About a lesson
System thinking, Adapting, Problem finding, Creative problem solving, Visualising, Improving
Imagine, Create, Improve
Cardboard, aluminium foil, scissors, glue, Makey Makey kit, laptops (with Scratch software installed), internet access
Pupils make a drum synthesiser, giving smaller drum sizes for higher pitch and larger drums a lower pitch.
Similarities and differences: pupils explore a variety of different sized real drums - discuss what they notice about their different sizes, pitch, materials etc then share as a whole class.
Review vocab needed for the lesson as apt - e.g. synthesiser/pitch/volume/tension/circuit/conductor/insulator
N.B. If pupils are unfamiliar with the Makey Makey kits and/or Scratch, a separate introductory lesson may be required to allow pupils time to explore these. Pupils should also have some understanding of electrical circuits, conductors and insulators.
Upload a selection of different pitch sound files to each laptop prior to the lesson.
1. Put the pupils into mixed ability groups of 3. Share the resources available to the pupils and display the engineering problem on the class whiteboard. Explain that they must work collaboratively to make a drum kit which can be played to make different sounds.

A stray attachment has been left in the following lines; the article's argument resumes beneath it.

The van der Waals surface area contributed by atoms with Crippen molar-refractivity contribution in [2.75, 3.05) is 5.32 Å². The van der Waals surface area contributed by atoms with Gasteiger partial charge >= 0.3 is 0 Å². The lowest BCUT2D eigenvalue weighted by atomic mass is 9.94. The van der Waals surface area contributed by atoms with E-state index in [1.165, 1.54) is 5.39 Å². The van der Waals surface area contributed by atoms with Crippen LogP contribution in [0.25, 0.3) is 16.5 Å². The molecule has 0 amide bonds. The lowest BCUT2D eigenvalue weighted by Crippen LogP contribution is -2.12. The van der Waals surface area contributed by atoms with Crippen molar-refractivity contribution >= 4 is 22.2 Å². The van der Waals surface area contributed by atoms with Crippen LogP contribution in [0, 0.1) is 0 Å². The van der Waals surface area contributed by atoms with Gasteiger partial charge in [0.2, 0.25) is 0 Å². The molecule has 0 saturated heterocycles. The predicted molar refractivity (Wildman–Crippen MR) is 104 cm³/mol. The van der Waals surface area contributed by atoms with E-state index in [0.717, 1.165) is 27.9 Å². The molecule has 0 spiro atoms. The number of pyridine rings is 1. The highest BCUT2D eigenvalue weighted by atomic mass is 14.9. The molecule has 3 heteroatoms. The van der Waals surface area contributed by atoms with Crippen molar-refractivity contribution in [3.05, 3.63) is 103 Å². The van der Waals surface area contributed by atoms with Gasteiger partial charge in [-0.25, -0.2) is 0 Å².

2. Allow thinking and planning time in their groups, encourage pupils to explore other examples by researching using their laptops. They can then map out some brief design ideas on A3 paper for their synthesiser.
3. Pupils then begin to prepare their resources - preparing a cardboard base, cut different size foil "drums", attach these to the base, then attached the Makey Makey crocodile clips.
4. Stop and show pupils how to program scratch to play a different sound file when each drum in touched with their hand/drum stick.
5. Hold regular mini-plenaries where pupils share their designs in progress. What is working well? What needs improving?
6. Pupils continue to work on their designs, making improvements and reviewing successes and failures throughout.
Less able pupils:
a) will be supported by their peers during the design and make process
b) may require a crib sheet for as a reference when programming and attaching sound files
More able pupils:
a) may create conductive drum sticks (understanding that they still need an earth as part of a complete circuit) by attached the earth to themselves, or the foil of their drumstick
b) could download additional/different drum sounds from a suitable sound file website
Ask pupils to share their kits and explain how they work. Share WWW and EBI. What did they learn? What would they do differently next time? How is a synthesised drum different to a real drum in terms of pitch/volume? Why would we still need to make smaller drums higher pitched on a synthesised instrument? - Consider the end user and their needs.
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